Wednesday, October 5, 2022 — 2:30 PM EDT
Please Note: This seminar will be given in person.
Statistics and Biostatistics seminar series
Liangliang Wang Simon Fraser University
Room: M3 3127

Annealed sequential Monte Carlo method with nonstandard applications
Friday, October 14, 2022 — 4:00 PM EDT
Please Note: This seminar will be given inperson.
Distinguished Lecture Series
Viktor Todorov Kellogg School of Management at Northwestern University
Room: EIT 1015

Recalcitrant Betas: Intraday CrossSectional Distributions of Systematic Risk
Highfrequency financial data allows for efficient estimation of assets’ exposures to systematic risk, provided these exposures do not vary significantly at high frequencies. We develop a test for deciding whether this is the case. The test is constructed for a panel of highfrequency asset returns, with the size of the crosssection and the sampling frequency increasing simultaneously. It is based on a comparison of the empirical characteristic functions of estimates of the assets' factor loadings at different parts of the trading day, formed from local blocks of asset returns and the corresponding factor realizations. The limiting behavior of the test statistic is governed by unobservable latent factors in the asset prices. Empirical implementation of the test to stocks in the S&P 500 index and the five FamaFrench factors, as well as the momentum factor, reveals different intraday behavior of the factor loadings: assets' exposure to size, market and value risks vary systematically over the trading day while the three remaining factors do not exhibit statistically significant intraday variation. Moreover, we find diverse, and for some factors large, reactions in the assets' factor loadings to major economic or firm specific news releases. Finally, we document that timevarying correlations between the observable risk factors drive a wedge between the timeofday pattern of market betas, estimated with and without control for the other observable risk factors.
Thursday, October 20, 2022 — 4:00 PM EDT
Please Note: This seminar will be given inperson.
Distinguished Lecture
Claudia Klüppelberg Technical University of Munich
Room: M3 3127

Maxlinear Graphical Models for Extreme Risk Modelling
Graphical models can represent multivariate distributions in an intuitive way and, hence, facilitate statistical analysis of highdimensional data. Such models are usually modular so that highdimensional distributions can be described and handled by careful combination of lower dimensional factors. Furthermore, graphs are natural data structures for algorithmic treatment. Moreover, graphical models can allow for causal interpretation, often provided through a recursive system on a directed acyclic graph (DAG) and the maxlinear Bayesian network we introduced in [1] is a specific example. This talk contributes to the recently emerged topic of graphical models for extremes, in particular to maxlinear Bayesian networks, which are maxlinear graphical models on DAGs.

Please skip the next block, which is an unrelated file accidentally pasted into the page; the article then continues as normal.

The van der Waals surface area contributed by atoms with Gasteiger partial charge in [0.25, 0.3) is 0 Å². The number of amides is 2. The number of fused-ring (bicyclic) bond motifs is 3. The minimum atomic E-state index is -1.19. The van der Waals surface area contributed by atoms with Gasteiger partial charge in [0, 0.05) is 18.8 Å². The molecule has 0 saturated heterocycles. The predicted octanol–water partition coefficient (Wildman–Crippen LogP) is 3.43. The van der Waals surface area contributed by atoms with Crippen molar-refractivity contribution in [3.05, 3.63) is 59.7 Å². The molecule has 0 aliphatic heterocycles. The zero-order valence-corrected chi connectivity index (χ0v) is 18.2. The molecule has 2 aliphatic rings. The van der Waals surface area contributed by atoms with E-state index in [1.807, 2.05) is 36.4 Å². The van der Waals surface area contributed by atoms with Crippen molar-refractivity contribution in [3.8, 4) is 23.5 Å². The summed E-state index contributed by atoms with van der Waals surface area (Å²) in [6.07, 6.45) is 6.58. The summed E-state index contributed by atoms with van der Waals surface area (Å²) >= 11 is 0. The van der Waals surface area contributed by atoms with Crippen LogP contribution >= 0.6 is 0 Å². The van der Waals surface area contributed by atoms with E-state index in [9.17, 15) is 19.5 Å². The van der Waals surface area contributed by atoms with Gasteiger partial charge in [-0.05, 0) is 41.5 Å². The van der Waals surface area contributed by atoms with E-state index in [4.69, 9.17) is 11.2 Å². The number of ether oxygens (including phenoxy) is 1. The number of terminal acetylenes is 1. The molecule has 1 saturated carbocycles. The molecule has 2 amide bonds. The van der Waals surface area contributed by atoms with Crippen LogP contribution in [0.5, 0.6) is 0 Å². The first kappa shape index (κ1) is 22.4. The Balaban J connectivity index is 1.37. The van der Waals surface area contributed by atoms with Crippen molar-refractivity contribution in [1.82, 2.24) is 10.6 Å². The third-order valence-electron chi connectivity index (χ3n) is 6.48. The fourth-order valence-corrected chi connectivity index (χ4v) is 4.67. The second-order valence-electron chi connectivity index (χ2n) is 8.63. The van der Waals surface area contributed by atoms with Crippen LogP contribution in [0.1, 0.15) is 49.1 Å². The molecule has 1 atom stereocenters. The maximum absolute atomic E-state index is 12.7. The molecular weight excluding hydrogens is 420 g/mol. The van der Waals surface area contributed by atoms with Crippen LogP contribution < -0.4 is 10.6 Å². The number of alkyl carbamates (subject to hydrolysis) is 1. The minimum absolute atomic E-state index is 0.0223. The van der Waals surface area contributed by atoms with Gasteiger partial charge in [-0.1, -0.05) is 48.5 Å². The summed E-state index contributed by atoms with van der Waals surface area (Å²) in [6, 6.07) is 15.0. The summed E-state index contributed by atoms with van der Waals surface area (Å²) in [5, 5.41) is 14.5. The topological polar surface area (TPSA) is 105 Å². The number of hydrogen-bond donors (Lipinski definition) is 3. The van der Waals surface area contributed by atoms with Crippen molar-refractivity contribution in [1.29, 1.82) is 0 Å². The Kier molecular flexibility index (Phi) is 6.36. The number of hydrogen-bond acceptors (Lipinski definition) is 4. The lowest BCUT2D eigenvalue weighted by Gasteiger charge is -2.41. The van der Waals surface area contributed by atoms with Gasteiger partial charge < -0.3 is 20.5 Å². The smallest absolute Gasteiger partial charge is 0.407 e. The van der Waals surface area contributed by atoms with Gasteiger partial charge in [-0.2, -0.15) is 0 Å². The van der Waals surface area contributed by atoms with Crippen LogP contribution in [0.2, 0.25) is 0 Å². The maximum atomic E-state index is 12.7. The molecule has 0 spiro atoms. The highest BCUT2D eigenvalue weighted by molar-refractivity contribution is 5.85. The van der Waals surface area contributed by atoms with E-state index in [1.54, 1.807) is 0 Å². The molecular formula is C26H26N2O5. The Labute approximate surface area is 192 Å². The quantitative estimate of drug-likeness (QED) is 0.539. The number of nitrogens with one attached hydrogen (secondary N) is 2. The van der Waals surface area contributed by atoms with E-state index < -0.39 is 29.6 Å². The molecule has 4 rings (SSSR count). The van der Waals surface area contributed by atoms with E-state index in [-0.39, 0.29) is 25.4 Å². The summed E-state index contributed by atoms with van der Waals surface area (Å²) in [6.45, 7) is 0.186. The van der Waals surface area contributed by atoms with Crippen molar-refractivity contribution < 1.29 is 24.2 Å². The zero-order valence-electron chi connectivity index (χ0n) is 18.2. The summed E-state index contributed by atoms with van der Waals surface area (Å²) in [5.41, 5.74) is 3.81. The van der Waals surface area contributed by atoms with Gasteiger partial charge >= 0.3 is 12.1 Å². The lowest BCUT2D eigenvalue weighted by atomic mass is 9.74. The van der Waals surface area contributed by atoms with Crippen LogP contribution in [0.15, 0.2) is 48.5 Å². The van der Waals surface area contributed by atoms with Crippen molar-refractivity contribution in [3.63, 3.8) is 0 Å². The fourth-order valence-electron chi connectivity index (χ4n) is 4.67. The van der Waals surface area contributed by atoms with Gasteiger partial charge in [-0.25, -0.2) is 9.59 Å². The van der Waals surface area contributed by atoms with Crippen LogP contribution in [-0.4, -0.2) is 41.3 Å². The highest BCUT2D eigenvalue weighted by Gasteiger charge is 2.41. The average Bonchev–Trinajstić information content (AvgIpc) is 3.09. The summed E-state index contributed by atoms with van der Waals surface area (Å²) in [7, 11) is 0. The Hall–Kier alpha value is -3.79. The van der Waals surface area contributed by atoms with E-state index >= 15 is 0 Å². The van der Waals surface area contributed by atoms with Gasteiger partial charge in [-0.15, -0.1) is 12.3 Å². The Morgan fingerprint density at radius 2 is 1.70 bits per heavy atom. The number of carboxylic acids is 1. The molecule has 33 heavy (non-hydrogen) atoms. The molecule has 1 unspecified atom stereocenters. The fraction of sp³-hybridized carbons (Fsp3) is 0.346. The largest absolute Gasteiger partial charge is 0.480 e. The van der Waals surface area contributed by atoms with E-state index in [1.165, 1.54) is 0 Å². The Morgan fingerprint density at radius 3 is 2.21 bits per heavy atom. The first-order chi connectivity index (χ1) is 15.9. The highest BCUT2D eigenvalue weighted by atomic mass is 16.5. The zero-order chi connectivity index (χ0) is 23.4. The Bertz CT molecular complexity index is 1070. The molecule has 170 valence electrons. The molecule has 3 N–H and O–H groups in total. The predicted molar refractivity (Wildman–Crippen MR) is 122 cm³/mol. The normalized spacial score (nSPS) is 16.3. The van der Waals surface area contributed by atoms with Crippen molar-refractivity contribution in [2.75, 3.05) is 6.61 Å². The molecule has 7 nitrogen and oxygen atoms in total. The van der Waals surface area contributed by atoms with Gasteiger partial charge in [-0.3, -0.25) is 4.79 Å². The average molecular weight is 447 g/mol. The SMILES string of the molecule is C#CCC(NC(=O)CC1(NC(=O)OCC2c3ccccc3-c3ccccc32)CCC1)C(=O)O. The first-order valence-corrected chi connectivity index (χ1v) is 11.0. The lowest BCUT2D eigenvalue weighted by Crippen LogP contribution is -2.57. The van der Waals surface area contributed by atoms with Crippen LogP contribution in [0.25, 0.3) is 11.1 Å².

In this context, the Latent River Problem has emerged as a flagship problem for causal discovery in extreme value statistics. In [2] we provide a simple and efficient algorithm QTree to solve the Latent River Problem. QTree returns a directed graph and achieves almost perfect recovery on the Upper Danube, the existing benchmark dataset, as well as on new data from the Lower Colorado River in Texas. It can handle missing data, and has an automated parameter tuning procedure. In our paper, we also show that, under a maxlinear Bayesian network model for extreme values with propagating noise, the QTree algorithm returns asymptotically a.s. the correct tree. Here we use the fact that the nonnoisy model has a leftsided atom for every bivariate marginal distribution, when there is a directed edge between the the nodes.
For linear graphical models, algorithms are often based on Markov properties and conditional independence properties. In [3] we characterise conditional independence properties of maxlinear Bayesian networks and in my talk I will present some of these results and exemplify the difference to linear networks.
Wednesday, October 26, 2022 — 2:30 PM EDT
Please Note: This seminar will be given in person.
Statistics and Biostatistics seminar series
Mireille Schnitzer University of Montreal
Room: M3 3127

TBA
Wednesday, November 2, 2022 — 2:30 PM EDT
Please Note: This seminar will be given in person.
Statistics and Biostatistics seminar series
Alexandra Schmidt McGill University
Room: M3 3127

TBA
Wednesday, November 9, 2022 — 2:30 PM EST
Please Note: This seminar will be given in person.
Statistics and Biostatistics seminar series
Justin Slater University of Toronto
Room: M3 3127

TBA
Wednesday, November 16, 2022 — 2:30 PM EST
Please Note: This seminar will be given in person.
Statistics and Biostatistics seminar series
Patrick Brown Centre for Global Health Research
Room: M3 3127

TBA
Wednesday, November 30, 2022 — 2:30 PM EST
Please Note: This seminar will be given in person.
Statistics and Biostatistics seminar series
Lucia Petito Northwestern University
Room: M3 3127

TBA